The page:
Films with a political bent are not typically expected to realize $20 million debuts, as the string of financially-disappointing war movies from the past decade can attest. Argo, on the other hand, had two things going for it that features like Green Zone did not. First, it had overwhelmingly positive critical support and a rare ‘A+’ CinemaScore to match; and, second, it was Affleck’s directorial follow-up to The Town. In September 2010, The Town opened with $23.8 million. In a notoriously slow month, that was a big number – and a big win for a star-turned-director with only one, much more modest, screen credit to his name. Argo may not have matched The Town opening but, considering the film’s great word-of-mouth, it is likely that Argo will have legs enough to walk off with an impressive final gross.

sinister-movie-image-ethan-hawke-01After narrowly edging out Taken 2 for first place on Friday (some question whether Summit secured the win by combining Thursday numbers with their Friday estimate), Sinister fell to third for the weekend with an estimated $18.5 million from 2,527 runs. That was as expected for an R-rated horror title, whose audiences are usually strongest on Friday nights. Even with its Saturday drop, the film’s opening gross was better than expected. Sinister was projected to land in the mid-teens, below recent PG-13 horror films like The Possession. Considering that Paranormal Activity 4 is expected to syphon the lion’s share of horror fans to its own debut next weekend, this was a much-needed win for Sinister.

here-comes-the-boom-posterWith a strong holdover in Taken 2 and five new films vying for attention, not every debut could be a winner. The most notable loser this week was the Sony comedy Here Comes the Boom, starring Kevin James. Three years ago, the combination of mixed martial arts and James’ Paul Blart: Mall Cop likeability might have been enough to guarantee an opening estimate of at least $20 million. Instead, Boom took in just $12 million from 3,014 locations. That is way-under the $17.8 million debut of the 2011 James-vehicle The Dilemma and represents the latest in an ever-growing string of disappointments for Adam Sandler’s Happy Madison productions.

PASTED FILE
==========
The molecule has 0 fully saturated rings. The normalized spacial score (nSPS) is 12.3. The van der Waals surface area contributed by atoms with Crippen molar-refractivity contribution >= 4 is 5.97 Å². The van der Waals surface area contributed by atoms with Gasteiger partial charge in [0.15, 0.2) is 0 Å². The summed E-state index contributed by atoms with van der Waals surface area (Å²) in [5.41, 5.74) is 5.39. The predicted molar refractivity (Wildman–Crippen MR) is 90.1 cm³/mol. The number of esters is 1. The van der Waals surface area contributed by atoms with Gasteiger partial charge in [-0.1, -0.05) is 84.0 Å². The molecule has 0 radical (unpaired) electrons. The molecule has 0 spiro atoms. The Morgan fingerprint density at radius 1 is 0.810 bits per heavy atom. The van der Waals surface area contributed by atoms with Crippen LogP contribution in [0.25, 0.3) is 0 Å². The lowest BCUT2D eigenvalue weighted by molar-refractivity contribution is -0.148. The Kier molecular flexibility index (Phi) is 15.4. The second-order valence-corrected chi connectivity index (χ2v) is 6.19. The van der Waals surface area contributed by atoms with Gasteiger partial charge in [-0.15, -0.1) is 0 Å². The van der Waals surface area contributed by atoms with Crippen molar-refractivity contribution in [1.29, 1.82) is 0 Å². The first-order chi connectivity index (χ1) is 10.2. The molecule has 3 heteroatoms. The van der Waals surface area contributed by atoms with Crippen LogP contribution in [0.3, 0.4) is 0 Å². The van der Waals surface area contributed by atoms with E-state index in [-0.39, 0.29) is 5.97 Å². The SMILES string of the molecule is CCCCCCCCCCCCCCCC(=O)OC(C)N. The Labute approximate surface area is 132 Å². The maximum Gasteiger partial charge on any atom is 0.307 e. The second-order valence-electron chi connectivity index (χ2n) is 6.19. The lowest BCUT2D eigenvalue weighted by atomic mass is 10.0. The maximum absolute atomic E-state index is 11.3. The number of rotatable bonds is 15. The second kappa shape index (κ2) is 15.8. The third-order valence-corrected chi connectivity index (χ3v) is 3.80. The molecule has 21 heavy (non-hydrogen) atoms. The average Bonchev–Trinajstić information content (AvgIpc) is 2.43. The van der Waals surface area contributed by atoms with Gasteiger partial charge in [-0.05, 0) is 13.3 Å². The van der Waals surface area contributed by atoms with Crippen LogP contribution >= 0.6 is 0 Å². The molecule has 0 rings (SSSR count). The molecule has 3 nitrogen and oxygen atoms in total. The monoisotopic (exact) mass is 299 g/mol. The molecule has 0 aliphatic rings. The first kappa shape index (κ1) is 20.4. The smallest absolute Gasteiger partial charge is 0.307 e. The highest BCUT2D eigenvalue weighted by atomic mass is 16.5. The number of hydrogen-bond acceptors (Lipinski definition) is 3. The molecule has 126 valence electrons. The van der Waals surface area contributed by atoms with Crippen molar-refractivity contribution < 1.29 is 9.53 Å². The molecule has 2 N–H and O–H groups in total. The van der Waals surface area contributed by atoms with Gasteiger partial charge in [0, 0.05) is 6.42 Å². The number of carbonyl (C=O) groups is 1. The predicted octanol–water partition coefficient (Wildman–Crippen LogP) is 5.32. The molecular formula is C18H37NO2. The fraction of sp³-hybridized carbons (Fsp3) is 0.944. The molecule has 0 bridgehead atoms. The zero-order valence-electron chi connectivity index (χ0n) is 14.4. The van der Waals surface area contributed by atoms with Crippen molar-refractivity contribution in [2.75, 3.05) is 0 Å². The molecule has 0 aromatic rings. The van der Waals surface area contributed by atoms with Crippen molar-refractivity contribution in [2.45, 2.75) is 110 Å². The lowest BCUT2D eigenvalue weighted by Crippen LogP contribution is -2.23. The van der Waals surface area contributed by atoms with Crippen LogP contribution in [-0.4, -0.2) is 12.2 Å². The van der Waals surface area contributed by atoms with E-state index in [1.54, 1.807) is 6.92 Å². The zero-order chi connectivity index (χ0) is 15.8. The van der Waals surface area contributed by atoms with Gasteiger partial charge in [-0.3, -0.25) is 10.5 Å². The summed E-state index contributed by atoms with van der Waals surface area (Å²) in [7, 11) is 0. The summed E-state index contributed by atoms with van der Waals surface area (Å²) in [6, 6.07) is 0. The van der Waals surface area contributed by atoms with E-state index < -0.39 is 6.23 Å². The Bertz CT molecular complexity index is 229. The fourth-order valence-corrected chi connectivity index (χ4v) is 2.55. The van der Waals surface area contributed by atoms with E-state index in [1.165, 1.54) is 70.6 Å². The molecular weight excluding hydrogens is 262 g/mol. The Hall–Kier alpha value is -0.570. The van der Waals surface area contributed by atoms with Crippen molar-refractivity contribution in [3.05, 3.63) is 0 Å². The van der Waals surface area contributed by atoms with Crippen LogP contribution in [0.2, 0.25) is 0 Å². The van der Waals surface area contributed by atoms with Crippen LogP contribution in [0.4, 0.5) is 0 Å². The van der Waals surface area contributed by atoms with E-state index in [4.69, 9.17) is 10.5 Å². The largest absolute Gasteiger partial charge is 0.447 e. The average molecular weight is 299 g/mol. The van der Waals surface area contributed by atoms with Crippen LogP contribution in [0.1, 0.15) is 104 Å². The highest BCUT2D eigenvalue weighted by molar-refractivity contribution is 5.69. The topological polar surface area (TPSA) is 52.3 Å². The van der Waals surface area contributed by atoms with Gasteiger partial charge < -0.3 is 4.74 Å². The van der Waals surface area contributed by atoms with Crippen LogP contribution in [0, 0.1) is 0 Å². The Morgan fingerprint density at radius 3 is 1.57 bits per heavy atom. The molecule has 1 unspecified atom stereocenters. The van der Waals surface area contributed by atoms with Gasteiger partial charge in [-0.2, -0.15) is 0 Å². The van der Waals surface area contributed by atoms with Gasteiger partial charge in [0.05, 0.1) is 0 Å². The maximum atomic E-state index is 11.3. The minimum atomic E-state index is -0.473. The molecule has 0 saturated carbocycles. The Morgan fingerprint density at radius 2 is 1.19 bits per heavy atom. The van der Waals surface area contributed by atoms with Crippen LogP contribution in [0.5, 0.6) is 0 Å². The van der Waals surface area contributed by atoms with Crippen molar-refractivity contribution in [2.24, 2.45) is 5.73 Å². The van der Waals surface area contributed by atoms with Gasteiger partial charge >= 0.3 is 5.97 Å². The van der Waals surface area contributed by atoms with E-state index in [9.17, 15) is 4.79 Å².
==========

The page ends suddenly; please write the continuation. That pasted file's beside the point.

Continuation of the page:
Also falling under the heading ‘disappointment’ was Seven Psychopaths. Opening in 1,480 locations on Friday, the CBS Films’ release earned an estimated $4.2 million, or a per-screen average of $2,889. The R-rated second feature from director Martin McDonagh (In Bruges) has enjoyed excellent reviews but, as this week’s opening was meant to test the waters for a wider release, the theatrical future of Seven Psychopaths is less than secure.

Finally, Atlas Shrugged: Part II placed below the top ten (early estimates had it in tenth place but the limited release Perks of Being a Wallflower ended up beating it after expanding into 726 locations. Take that Ayn Rand!) with an estimated $1.7 million from 1,012 locations. “Part II,” you say? “I barely remember the first Atlas Shrugged! What fool decided that the sequel deserved such a big release?” That I cannot answer. I can tell you that, in April 2011, Atlas Shrugged opened with $1.6 million from just 299 locations. If held to a similar, more limited, release pattern, who knows how Part II would have fared?

Next weekend will bring the box office back to normal: with only two new wide releases instead of five. Of the two, it goes without saying that Paranormal Activity 4 is the one to watch. Last October Paranormal Activity 3 set a record for the biggest October release of all time and the film’s only competition, Alex Cross, is not expected to make it out of the mid-teens. I doubt that PA 4 will top number three’s $52.5 million but I also thought that Here Comes the Boom would make $20 million. I am wrong a lot.